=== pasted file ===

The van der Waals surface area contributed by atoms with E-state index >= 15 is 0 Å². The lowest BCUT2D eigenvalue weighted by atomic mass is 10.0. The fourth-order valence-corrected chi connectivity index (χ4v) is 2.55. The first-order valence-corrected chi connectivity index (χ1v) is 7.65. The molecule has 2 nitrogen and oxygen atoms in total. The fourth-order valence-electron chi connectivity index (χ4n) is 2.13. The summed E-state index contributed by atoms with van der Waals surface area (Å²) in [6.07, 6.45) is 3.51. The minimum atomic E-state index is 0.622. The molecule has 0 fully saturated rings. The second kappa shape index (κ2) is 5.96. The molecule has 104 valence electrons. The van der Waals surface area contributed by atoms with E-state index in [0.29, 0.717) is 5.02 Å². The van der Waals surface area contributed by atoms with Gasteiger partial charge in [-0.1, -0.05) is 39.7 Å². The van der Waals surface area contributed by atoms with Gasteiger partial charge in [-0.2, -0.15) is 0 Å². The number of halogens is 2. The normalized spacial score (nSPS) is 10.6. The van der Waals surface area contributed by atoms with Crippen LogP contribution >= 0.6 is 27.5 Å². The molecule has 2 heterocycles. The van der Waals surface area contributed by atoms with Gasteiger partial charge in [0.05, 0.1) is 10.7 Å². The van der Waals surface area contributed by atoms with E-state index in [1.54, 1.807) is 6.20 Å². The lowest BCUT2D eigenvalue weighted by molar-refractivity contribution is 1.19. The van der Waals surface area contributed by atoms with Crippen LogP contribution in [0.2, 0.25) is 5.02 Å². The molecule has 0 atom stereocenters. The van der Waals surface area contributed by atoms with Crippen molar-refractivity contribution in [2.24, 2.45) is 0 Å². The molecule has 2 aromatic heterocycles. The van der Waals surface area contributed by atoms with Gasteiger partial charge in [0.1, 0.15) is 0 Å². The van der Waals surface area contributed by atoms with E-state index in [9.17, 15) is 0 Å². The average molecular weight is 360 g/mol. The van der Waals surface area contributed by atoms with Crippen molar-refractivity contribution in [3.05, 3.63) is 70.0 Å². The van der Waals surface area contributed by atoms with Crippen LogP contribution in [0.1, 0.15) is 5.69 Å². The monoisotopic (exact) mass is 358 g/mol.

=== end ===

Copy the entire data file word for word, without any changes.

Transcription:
The van der Waals surface area contributed by atoms with E-state index >= 15 is 0 Å². The lowest BCUT2D eigenvalue weighted by atomic mass is 10.0. The fourth-order valence-corrected chi connectivity index (χ4v) is 2.55. The first-order valence-corrected chi connectivity index (χ1v) is 7.65. The molecule has 2 nitrogen and oxygen atoms in total. The fourth-order valence-electron chi connectivity index (χ4n) is 2.13. The summed E-state index contributed by atoms with van der Waals surface area (Å²) in [6.07, 6.45) is 3.51. The minimum atomic E-state index is 0.622. The molecule has 0 fully saturated rings. The second kappa shape index (κ2) is 5.96. The molecule has 104 valence electrons. The van der Waals surface area contributed by atoms with E-state index in [0.29, 0.717) is 5.02 Å². The van der Waals surface area contributed by atoms with Gasteiger partial charge in [-0.1, -0.05) is 39.7 Å². The van der Waals surface area contributed by atoms with Gasteiger partial charge in [-0.2, -0.15) is 0 Å². The number of halogens is 2. The normalized spacial score (nSPS) is 10.6. The van der Waals surface area contributed by atoms with Crippen LogP contribution >= 0.6 is 27.5 Å². The molecule has 2 heterocycles. The van der Waals surface area contributed by atoms with Gasteiger partial charge in [0.05, 0.1) is 10.7 Å². The van der Waals surface area contributed by atoms with E-state index in [1.54, 1.807) is 6.20 Å². The lowest BCUT2D eigenvalue weighted by molar-refractivity contribution is 1.19. The van der Waals surface area contributed by atoms with Crippen LogP contribution in [0.2, 0.25) is 5.02 Å². The molecule has 0 atom stereocenters. The van der Waals surface area contributed by atoms with Crippen molar-refractivity contribution in [2.24, 2.45) is 0 Å². The molecule has 2 aromatic heterocycles. The van der Waals surface area contributed by atoms with Gasteiger partial charge in [0.1, 0.15) is 0 Å². The van der Waals surface area contributed by atoms with E-state index in [9.17, 15) is 0 Å². The average molecular weight is 360 g/mol. The van der Waals surface area contributed by atoms with Crippen molar-refractivity contribution in [3.05, 3.63) is 70.0 Å². The van der Waals surface area contributed by atoms with Crippen LogP contribution in [0.1, 0.15) is 5.69 Å². The monoisotopic (exact) mass is 358 g/mol.